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Malakar S, Mukherjee SS. Vascular pattern of milia on dermatoscopy. Our Dermatol Online. 2017;8(4):497-498


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Vascular pattern of milia on dermatoscopy

Subrata Malakar1, Samipa Samir Mukherjee2

1Department of Dermatology, Rita Skin Foundation, Kolkata, India2Department of Dermatology, Cutis Academy of Cutaneous Sciences, Bangalore, India

Corresponding author: Dr. Samipa Samir Mukherjee, E-mail:

Submission: 21.12.2016; Acceptance: 27.04.2017

DOI: 10.7241/ourd.20174.142


Vascular structures in dermoscopy have an important role to play in the categorization of lesions as benign or malignant. Some of the more characteristic findings like crown vessel, comma vessels can help in narrowing down the diagnosis further. Although there has been significant work in dermoscopy for pigmentary disorders, evidence and literature is yet to build with regards to vascular patterns in common dermatological conditions for ease of recognition and diagnosis. We herein describe the vascular pattern that is noted in 2 cases of milia. Similar vascular pattern may occur in basal cell carcinoma that could be misleading and thereby defining the pattern in benign conditions like milia should be considered a necessity.

A 55 year old lady presented with a skin colored asymptomatic lesion over the outer corner of the left eye of almost nine months duration for which no treatment was taken. Clinically she was diagnosed as colloid milium since the papule was firm with a whitish hue and absence of central umbilication. We went on to see the pattern under dermoscopy to confirm the diagnosis by ruling out the differentials. Dermoscopy revealed arborising vessels from the periphery traversing the length of the lesion. White structure less areas were noted interspersed with yellow structureless areas (Fig. 1).

Figure 1: Yellowish to skin colored papulonodule at the outer corner of the eye, dermatoscopy showing yellowish whie structureless areas and arborising vessels arising from periphery traversing the length of lesion.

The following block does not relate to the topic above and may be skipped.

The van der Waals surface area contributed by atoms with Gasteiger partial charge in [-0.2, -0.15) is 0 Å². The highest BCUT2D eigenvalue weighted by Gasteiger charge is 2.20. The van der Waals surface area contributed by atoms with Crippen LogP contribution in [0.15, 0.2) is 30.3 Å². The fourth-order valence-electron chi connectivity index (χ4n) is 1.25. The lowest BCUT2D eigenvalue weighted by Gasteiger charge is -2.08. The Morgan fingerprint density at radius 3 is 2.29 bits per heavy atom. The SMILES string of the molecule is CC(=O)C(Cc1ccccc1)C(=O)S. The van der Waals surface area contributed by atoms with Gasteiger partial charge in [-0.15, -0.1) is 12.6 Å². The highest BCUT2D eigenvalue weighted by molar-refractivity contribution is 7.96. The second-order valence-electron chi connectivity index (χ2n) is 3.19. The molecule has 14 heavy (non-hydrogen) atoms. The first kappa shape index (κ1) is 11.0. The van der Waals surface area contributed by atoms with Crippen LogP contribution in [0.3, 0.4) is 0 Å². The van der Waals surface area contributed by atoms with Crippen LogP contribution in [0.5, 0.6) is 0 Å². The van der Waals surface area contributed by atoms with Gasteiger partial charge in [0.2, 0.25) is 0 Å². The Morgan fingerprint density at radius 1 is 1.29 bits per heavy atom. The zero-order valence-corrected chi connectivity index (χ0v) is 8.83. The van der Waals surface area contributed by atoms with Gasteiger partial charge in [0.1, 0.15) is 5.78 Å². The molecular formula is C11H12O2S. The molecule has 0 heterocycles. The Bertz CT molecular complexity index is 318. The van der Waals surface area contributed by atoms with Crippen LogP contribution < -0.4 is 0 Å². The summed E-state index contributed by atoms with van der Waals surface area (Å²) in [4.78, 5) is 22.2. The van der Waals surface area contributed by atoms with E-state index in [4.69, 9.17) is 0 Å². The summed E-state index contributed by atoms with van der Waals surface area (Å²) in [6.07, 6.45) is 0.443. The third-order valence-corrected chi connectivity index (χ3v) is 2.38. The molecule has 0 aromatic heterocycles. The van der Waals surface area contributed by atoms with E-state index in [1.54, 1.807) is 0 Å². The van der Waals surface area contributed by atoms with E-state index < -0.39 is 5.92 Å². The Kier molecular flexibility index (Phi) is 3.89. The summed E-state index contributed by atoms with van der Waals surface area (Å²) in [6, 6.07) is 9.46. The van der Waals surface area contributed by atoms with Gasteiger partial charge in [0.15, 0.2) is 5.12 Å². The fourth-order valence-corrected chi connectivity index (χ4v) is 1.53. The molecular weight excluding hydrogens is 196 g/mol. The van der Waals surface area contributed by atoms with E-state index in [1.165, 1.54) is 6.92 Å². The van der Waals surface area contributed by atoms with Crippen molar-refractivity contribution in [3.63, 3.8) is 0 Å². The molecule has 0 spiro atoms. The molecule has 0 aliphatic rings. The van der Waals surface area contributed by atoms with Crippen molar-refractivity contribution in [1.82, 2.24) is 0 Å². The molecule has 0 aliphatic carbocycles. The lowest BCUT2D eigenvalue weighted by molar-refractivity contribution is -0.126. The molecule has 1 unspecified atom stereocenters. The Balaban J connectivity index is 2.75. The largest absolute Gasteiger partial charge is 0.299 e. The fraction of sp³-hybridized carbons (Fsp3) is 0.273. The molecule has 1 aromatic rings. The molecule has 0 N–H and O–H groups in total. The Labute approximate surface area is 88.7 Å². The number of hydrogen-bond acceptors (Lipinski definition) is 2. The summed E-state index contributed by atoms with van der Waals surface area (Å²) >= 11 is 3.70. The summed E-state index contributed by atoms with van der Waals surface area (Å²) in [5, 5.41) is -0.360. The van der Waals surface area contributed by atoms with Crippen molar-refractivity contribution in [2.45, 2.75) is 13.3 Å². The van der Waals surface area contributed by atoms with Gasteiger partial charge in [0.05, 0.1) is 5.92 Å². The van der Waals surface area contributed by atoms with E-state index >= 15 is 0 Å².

The second case was that of a 30 year old lady who presented with an asymptomatic skin colored lesion over the left nasal ala of one year duration. On clinical evaluation a firm, painless, sessile papulonodule was noted over the left nasal ala and the differentials considered were that of sebaceous hyperplasia and milium. Dermoscopy of the lesion revealed arborising vessel arising from the periphery and crossing a significant length of the lesion along with yellowish white globules (Fig. 2).

Figure 2: Skin colored papulonodule over the left nasal ala, dermatoscopy showing arborising vessels crossing the length of the lesion and yellowish white milia like cysts structures.

Milia most often than not is a clinical diagnosis however can pose a diagnostic challenge in the very young, sun aged face and in the elder individuals. The vascularity of milia and other architectural elements helps in differentiating it from other differentials. In both our cases we found linear arborising blood vessels which were ‘in focus’ and bright red in colour confirming their epidermal position traversing the length/breadth of the lesion after arising from the periphery. As opposed to blood vessels which are dermal in nature would be pink in colour, less prominent and ‘out of focus’ due to dispersion of light through the dermal connective tissue [1]. Of note is the fact that the number of these vessels in the lesion may not be very many and thus may be referred to as lonely arborising vessels that may traverse the length of the lesion.

The finding of yellowish white structureless areas to globules on dermoscopy is similar to the milia like cysts that have been described as variously sized white or yellowish structures in seborrhoeic keratoses and congenital melanocytic nevi [24].

Superficial vessels are not seen in dermatoscopy of a normal skin, however when present one must think of inflammatory conditions, basal cell carcinoma or topical steroid induced skin atrophy. The vessels in the papillary dermis are visible as dots due to their orientation in a vertical direction and proliferation may be seen in conditions like psoriasis. The sub papillary plexus vessels are oriented horizontally and become visible in inflammatory conditions or when the skin is milia there is stretching of the overlying skin leading to apparent upliftment of the subcapillary plexus thereby making these vessels visible of which the pattern has been described.

A milia can be differentiated from a molluscum contagiosum on the absence of crown vessels, mixed flower pattern of vessels and absence of the central orifice [5]. The dermoscopy of sebaceous hyperplasia has been described as a combination of yellowish nodules with crown vessels that are not arborizing [6]. Thus a milium can be differentiated from molluscum contagiosum and sebaceous hyperplasia predominantly on the vascular pattern and partly due to the other associated structural findings. To the best of our knowledge the vascular pattern in a milia has not been reported.


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5. Ianhez M, Cestari Sda C, Enokihara MY, Seize MB. Dermoscopic patterns of molluscum contagiosum: a study of 211 lesions confirmed by histopathology. An Bras Dermatol. 2011;86:79-4.

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Source of Support: Nil

Conflict of Interest: None declared.

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